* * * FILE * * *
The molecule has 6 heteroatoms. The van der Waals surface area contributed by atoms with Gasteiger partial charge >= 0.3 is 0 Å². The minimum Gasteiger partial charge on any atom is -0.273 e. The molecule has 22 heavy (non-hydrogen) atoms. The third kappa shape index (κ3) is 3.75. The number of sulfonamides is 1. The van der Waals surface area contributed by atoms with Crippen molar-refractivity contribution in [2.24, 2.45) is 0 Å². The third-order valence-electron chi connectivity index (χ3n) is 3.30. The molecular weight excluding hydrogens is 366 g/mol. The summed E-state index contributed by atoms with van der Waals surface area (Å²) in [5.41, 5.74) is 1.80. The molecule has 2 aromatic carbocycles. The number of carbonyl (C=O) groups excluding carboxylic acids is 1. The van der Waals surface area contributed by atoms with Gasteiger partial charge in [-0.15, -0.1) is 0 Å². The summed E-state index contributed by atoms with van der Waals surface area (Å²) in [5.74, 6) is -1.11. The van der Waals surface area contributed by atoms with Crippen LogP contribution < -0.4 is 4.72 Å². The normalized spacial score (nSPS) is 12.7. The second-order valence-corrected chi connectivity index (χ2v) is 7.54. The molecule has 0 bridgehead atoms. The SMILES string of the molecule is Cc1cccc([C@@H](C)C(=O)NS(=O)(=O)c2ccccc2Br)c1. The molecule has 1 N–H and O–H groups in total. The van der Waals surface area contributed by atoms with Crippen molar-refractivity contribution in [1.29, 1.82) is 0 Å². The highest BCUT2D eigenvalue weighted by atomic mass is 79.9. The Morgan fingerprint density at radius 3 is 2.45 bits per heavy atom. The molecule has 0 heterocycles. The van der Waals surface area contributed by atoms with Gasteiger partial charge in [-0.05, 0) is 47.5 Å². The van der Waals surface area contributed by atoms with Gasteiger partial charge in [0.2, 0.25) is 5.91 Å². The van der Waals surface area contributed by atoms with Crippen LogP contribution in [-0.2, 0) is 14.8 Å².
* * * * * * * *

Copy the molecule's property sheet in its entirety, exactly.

The molecule has 6 heteroatoms. The van der Waals surface area contributed by atoms with Gasteiger partial charge >= 0.3 is 0 Å². The minimum Gasteiger partial charge on any atom is -0.273 e. The molecule has 22 heavy (non-hydrogen) atoms. The third kappa shape index (κ3) is 3.75. The number of sulfonamides is 1. The van der Waals surface area contributed by atoms with Crippen molar-refractivity contribution in [2.24, 2.45) is 0 Å². The third-order valence-electron chi connectivity index (χ3n) is 3.30. The molecular weight excluding hydrogens is 366 g/mol. The summed E-state index contributed by atoms with van der Waals surface area (Å²) in [5.41, 5.74) is 1.80. The molecule has 2 aromatic carbocycles. The number of carbonyl (C=O) groups excluding carboxylic acids is 1. The van der Waals surface area contributed by atoms with Gasteiger partial charge in [-0.15, -0.1) is 0 Å². The summed E-state index contributed by atoms with van der Waals surface area (Å²) in [5.74, 6) is -1.11. The van der Waals surface area contributed by atoms with Crippen LogP contribution < -0.4 is 4.72 Å². The normalized spacial score (nSPS) is 12.7. The second-order valence-corrected chi connectivity index (χ2v) is 7.54. The molecule has 0 bridgehead atoms. The SMILES string of the molecule is Cc1cccc([C@@H](C)C(=O)NS(=O)(=O)c2ccccc2Br)c1. The molecule has 1 N–H and O–H groups in total. The van der Waals surface area contributed by atoms with Crippen molar-refractivity contribution in [1.29, 1.82) is 0 Å². The highest BCUT2D eigenvalue weighted by atomic mass is 79.9. The Morgan fingerprint density at radius 3 is 2.45 bits per heavy atom. The molecule has 0 heterocycles. The van der Waals surface area contributed by atoms with Gasteiger partial charge in [-0.05, 0) is 47.5 Å². The van der Waals surface area contributed by atoms with Gasteiger partial charge in [0.2, 0.25) is 5.91 Å². The van der Waals surface area contributed by atoms with Crippen LogP contribution in [-0.2, 0) is 14.8 Å².